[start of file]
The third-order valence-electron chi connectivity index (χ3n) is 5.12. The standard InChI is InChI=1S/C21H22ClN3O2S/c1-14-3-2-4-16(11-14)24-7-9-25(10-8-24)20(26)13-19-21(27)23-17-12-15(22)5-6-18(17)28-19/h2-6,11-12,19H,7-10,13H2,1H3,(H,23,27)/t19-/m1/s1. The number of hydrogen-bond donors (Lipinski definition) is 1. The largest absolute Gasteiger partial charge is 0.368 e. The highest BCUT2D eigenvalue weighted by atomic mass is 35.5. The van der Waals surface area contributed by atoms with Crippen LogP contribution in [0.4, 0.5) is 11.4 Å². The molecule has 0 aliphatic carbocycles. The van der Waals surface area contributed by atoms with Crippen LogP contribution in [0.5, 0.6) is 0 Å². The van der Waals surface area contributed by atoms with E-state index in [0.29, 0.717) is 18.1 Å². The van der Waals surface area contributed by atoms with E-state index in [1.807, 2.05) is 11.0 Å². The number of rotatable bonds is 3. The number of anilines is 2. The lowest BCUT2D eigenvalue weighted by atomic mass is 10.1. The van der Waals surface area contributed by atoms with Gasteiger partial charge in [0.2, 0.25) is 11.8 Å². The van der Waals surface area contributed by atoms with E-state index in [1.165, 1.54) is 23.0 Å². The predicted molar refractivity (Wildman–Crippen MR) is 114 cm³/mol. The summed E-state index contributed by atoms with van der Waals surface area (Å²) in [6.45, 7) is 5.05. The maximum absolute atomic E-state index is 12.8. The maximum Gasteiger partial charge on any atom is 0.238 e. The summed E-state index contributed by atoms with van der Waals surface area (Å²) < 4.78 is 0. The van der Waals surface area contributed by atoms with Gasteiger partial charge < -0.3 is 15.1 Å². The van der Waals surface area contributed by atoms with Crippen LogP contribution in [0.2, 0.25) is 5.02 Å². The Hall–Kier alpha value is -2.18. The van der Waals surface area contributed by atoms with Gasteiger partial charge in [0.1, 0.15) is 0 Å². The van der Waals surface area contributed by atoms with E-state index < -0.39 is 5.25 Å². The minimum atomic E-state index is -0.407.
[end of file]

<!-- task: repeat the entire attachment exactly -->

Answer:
The third-order valence-electron chi connectivity index (χ3n) is 5.12. The standard InChI is InChI=1S/C21H22ClN3O2S/c1-14-3-2-4-16(11-14)24-7-9-25(10-8-24)20(26)13-19-21(27)23-17-12-15(22)5-6-18(17)28-19/h2-6,11-12,19H,7-10,13H2,1H3,(H,23,27)/t19-/m1/s1. The number of hydrogen-bond donors (Lipinski definition) is 1. The largest absolute Gasteiger partial charge is 0.368 e. The highest BCUT2D eigenvalue weighted by atomic mass is 35.5. The van der Waals surface area contributed by atoms with Crippen LogP contribution in [0.4, 0.5) is 11.4 Å². The molecule has 0 aliphatic carbocycles. The van der Waals surface area contributed by atoms with Crippen LogP contribution in [0.5, 0.6) is 0 Å². The van der Waals surface area contributed by atoms with E-state index in [0.29, 0.717) is 18.1 Å². The van der Waals surface area contributed by atoms with E-state index in [1.807, 2.05) is 11.0 Å². The number of rotatable bonds is 3. The number of anilines is 2. The lowest BCUT2D eigenvalue weighted by atomic mass is 10.1. The van der Waals surface area contributed by atoms with Gasteiger partial charge in [0.2, 0.25) is 11.8 Å². The van der Waals surface area contributed by atoms with E-state index in [1.165, 1.54) is 23.0 Å². The predicted molar refractivity (Wildman–Crippen MR) is 114 cm³/mol. The summed E-state index contributed by atoms with van der Waals surface area (Å²) in [6.45, 7) is 5.05. The maximum absolute atomic E-state index is 12.8. The maximum Gasteiger partial charge on any atom is 0.238 e. The summed E-state index contributed by atoms with van der Waals surface area (Å²) < 4.78 is 0. The van der Waals surface area contributed by atoms with Gasteiger partial charge < -0.3 is 15.1 Å². The van der Waals surface area contributed by atoms with Crippen LogP contribution in [0.2, 0.25) is 5.02 Å². The Hall–Kier alpha value is -2.18. The van der Waals surface area contributed by atoms with Gasteiger partial charge in [0.1, 0.15) is 0 Å². The van der Waals surface area contributed by atoms with E-state index < -0.39 is 5.25 Å². The minimum atomic E-state index is -0.407.